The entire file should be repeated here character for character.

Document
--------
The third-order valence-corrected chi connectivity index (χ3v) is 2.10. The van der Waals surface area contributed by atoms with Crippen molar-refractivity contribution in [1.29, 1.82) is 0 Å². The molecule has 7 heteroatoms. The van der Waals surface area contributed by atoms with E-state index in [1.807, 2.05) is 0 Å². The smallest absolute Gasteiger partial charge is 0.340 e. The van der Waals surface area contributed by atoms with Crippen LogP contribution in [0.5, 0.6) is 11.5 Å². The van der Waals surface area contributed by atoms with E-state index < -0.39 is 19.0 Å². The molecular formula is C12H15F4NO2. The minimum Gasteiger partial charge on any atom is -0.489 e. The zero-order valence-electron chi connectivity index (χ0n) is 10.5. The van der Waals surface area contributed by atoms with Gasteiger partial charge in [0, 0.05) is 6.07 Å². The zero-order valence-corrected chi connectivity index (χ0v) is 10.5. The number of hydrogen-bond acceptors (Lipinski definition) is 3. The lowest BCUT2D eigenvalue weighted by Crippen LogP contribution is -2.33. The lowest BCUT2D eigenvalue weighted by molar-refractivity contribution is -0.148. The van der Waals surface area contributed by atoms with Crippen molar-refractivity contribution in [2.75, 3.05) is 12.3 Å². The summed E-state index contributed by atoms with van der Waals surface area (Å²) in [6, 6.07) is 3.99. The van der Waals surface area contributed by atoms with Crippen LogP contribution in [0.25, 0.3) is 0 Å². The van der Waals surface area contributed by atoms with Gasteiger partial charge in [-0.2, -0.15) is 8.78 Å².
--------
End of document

The third-order valence-corrected chi connectivity index (χ3v) is 2.10. The van der Waals surface area contributed by atoms with Crippen molar-refractivity contribution in [1.29, 1.82) is 0 Å². The molecule has 7 heteroatoms. The van der Waals surface area contributed by atoms with E-state index in [1.807, 2.05) is 0 Å². The smallest absolute Gasteiger partial charge is 0.340 e. The van der Waals surface area contributed by atoms with Crippen LogP contribution in [0.5, 0.6) is 11.5 Å². The van der Waals surface area contributed by atoms with E-state index < -0.39 is 19.0 Å². The molecular formula is C12H15F4NO2. The minimum Gasteiger partial charge on any atom is -0.489 e. The zero-order valence-electron chi connectivity index (χ0n) is 10.5. The van der Waals surface area contributed by atoms with Gasteiger partial charge in [0, 0.05) is 6.07 Å². The zero-order valence-corrected chi connectivity index (χ0v) is 10.5. The number of hydrogen-bond acceptors (Lipinski definition) is 3. The lowest BCUT2D eigenvalue weighted by Crippen LogP contribution is -2.33. The lowest BCUT2D eigenvalue weighted by molar-refractivity contribution is -0.148. The van der Waals surface area contributed by atoms with Crippen molar-refractivity contribution in [2.75, 3.05) is 12.3 Å². The summed E-state index contributed by atoms with van der Waals surface area (Å²) in [6, 6.07) is 3.99. The van der Waals surface area contributed by atoms with Crippen LogP contribution in [0.25, 0.3) is 0 Å². The van der Waals surface area contributed by atoms with Gasteiger partial charge in [-0.2, -0.15) is 8.78 Å².